IAN MILLS

“It may be time to con­sider reg­u­lar­ity sec­tions again”

Motor Sport News - - Rally News -

Since the out­law­ing of Targa Tim­ing in 1988 the process of get­ting a re­sult at a true 30mph av­er­age has al­ways been a strug­gle for or­gan­is­ers. There are few lanes that lend them­selves to be a straight­for­ward test for top crews.

To as­sist in achiev­ing a re­sult, farm­yards and short de­tours along tracks have be­come com­mon­place, how­ever the as­sis­tance that these de­vices pro­vide is likely to be largely lost as the MSA, com­ply­ing with in­sur­ance re­quire­ments, take a strict ap­proach to us­ing any pri­vate land on sec­tions timed to the sec­ond. In fu­ture, any sec­tion us­ing the small­est part of pri­vate prop­erty will have to be timed to the minute. Or­gan­is­ers, who have been strug­gling to find a means of get­ting the top crews to drop sec­onds, will have a moun­tain to climb to get a clear re­sult.

Lead­ing crews have now reached a su­perb stan­dard of com­pet­i­tive­ness. A com­bi­na­tion of skilled driv­ing, ex­cel­lent car prepa­ra­tion, al­most fault­less nav­i­ga­tion plus flaw­less event man­age­ment in the left-hand seat makes it dif­fi­cult for or­gan­is­ers to put to­gether a chal­leng­ing route for them. On the re­cent Powys Lanes, the lead­ing crew ar­rived at the petrol halt clean of any penal­ties, while their near­est ri­vals were snap­ping at their heels, with just a few sec­onds dropped. In con­trast, even those in the lower reaches of the top 10 had dropped sig­nif­i­cant time at sev­eral con­trols.

Clearly to get a re­sult some sec­tions have to be timed to the sec­ond. Even if crews could be sep­a­rated by min­utes, it would be im­pos­si­ble to get a clear re­sult for a 90-car field with only 30 min­utes of late­ness.

The rein­tro­duc­tion of tests next year may help or­gan­is­ers. Although there are re­stric­tions on how tests can be run; they must pre­cede the road sec­tions of any rally and all com­peti­tors must com­plete any tests be­fore mid­night. Also, when tests have been used in the past, they have not al­ways been well re­ceived and many crews are un­happy to use them as a method of de­ter­min­ing the out­come of a road rally.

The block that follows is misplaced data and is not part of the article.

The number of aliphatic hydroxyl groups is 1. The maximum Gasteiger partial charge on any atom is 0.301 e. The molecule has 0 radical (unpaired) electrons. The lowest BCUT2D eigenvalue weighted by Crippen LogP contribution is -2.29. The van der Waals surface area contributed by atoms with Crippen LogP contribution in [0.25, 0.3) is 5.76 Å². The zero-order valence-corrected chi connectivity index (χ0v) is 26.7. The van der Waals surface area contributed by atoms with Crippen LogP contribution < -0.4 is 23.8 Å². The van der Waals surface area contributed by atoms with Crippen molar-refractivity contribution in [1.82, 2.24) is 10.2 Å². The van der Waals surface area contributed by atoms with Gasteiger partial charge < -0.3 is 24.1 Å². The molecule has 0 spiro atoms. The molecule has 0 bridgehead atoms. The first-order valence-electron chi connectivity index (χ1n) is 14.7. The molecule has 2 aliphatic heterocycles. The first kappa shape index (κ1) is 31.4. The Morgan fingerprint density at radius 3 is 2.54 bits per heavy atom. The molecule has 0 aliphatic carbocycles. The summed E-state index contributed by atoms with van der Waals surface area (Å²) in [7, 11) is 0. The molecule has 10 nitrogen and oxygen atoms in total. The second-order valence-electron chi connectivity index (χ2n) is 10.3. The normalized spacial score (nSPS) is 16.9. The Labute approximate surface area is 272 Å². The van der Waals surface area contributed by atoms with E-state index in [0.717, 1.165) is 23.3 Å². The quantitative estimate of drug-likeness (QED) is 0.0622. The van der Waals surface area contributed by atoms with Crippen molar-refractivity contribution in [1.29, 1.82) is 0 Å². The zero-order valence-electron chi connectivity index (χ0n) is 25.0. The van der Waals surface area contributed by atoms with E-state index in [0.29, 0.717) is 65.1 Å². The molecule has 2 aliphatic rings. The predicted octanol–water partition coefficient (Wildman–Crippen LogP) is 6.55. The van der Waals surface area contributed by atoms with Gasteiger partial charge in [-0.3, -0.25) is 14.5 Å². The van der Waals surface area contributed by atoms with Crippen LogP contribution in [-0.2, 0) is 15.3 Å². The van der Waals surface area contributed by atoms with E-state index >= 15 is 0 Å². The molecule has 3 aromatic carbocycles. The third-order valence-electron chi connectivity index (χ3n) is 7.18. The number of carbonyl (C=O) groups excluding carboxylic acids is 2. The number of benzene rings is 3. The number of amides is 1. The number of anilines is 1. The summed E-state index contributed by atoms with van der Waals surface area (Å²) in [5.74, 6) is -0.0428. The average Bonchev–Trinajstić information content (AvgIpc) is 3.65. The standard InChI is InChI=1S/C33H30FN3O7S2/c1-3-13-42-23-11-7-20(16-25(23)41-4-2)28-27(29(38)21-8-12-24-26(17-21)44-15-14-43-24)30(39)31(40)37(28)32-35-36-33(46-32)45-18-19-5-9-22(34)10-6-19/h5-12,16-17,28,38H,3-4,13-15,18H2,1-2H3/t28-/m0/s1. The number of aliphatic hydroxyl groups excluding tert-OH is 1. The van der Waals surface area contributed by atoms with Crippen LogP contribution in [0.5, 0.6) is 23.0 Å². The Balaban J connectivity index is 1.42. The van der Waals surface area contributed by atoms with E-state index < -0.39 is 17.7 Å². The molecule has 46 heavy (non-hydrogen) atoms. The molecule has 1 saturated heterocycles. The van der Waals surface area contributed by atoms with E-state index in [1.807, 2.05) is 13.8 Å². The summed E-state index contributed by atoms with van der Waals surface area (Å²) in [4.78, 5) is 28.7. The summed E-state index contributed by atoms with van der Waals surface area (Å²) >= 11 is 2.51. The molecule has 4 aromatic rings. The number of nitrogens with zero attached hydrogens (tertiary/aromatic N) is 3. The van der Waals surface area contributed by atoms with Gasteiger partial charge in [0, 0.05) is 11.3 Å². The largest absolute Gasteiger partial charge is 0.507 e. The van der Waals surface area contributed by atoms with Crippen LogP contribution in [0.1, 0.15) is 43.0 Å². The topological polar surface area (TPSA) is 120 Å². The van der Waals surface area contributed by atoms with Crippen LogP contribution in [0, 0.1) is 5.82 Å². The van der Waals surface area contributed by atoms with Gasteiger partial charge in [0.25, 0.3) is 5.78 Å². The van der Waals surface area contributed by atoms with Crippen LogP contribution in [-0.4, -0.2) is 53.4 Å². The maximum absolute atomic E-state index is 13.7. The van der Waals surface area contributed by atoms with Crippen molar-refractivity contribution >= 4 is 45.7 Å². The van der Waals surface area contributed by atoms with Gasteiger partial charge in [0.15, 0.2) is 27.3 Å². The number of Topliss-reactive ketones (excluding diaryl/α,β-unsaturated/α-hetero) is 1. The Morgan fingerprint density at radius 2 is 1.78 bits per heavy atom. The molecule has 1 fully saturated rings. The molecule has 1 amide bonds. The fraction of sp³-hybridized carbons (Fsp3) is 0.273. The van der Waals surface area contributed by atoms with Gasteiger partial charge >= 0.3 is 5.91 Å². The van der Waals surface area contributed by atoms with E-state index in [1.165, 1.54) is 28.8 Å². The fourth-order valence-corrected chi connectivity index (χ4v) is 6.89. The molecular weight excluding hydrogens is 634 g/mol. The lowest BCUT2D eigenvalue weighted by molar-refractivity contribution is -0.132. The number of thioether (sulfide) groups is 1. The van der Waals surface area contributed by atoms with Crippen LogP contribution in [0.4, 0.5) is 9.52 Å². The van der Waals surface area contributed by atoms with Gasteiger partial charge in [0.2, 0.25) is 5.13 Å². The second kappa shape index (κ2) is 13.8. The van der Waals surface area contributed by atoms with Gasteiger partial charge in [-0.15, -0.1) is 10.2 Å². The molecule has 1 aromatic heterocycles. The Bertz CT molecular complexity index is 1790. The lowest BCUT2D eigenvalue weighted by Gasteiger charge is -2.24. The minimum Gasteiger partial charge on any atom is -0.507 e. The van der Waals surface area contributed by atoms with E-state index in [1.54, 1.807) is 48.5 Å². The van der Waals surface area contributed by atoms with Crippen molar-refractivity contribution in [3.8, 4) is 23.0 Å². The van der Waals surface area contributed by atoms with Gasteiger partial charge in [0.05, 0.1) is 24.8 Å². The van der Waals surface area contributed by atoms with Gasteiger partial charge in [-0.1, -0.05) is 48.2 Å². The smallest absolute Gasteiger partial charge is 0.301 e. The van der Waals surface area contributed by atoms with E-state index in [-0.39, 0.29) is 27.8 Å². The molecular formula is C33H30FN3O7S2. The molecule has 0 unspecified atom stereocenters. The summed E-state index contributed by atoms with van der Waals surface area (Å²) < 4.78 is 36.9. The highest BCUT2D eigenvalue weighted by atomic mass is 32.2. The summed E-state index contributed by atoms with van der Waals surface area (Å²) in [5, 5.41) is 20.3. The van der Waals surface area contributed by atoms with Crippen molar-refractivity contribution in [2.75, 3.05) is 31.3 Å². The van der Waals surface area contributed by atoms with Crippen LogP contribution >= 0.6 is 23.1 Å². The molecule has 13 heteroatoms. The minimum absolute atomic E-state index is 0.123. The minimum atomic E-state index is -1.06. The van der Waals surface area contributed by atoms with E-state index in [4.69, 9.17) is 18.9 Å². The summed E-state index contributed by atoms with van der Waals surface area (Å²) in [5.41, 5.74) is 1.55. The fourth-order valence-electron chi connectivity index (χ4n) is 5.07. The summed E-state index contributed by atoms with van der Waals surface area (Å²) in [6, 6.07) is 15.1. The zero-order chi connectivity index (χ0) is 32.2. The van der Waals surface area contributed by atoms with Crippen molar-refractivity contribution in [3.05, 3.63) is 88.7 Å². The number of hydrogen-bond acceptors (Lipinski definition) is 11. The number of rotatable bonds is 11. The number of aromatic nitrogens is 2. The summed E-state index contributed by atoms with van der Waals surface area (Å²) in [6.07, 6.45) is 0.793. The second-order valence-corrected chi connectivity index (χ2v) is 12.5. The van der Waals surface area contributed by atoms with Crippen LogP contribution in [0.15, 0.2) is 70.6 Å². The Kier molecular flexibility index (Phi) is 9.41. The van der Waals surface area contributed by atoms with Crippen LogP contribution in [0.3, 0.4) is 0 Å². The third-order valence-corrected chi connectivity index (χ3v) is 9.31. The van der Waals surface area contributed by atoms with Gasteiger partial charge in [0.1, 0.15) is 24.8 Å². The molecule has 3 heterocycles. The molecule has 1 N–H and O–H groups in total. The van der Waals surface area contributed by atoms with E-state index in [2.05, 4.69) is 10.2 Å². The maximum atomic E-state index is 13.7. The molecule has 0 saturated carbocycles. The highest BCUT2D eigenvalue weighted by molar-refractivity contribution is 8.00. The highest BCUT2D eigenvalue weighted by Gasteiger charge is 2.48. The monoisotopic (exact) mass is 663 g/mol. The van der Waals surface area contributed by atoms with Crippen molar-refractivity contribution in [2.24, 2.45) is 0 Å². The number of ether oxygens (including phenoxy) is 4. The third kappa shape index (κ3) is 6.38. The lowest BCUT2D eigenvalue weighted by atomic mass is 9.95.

It may there­fore be time to con­sider al­low­ing the use of reg­u­lar­ity sec­tions on road ral­lies once again. They were banned from such events a cou­ple of years ago af­ter their mis­use up to that point. Ba­si­cally they were be­ing used as timed to the sec­ond stan­dard sec­tions but with­out the re­stric­tions that those types of sec­tions en­tailed. If brought back they would ob­vi­ously have to be closely po­liced to en­sure that the po­si­tions of in­ter­me­di­ate time con­trols aren’t known be­fore­hand, that crews will be se­verely pe­nalised for slow­ing or stop­ping within sight of a con­trol and, maybe, even hav­ing vary­ing av­er­age speeds to ad­here to.

The Jogu­lar­ity for­mat would seem to meet these re­quire­ments; it’s a sim­pli­fied ver­sion and wouldn’t ne­ces­si­tate the pur­chase of some­thing like a Brantz timer to main­tain the pre­scribed sched­ule.

This thought may not be palat­able to some but it may be the only al­ter­na­tive to hav­ing ral­lies con­tin­u­ally de­cided on en­gine ca­pac­ity.

Newspapers in English

Newspapers from UK

© PressReader. All rights reserved.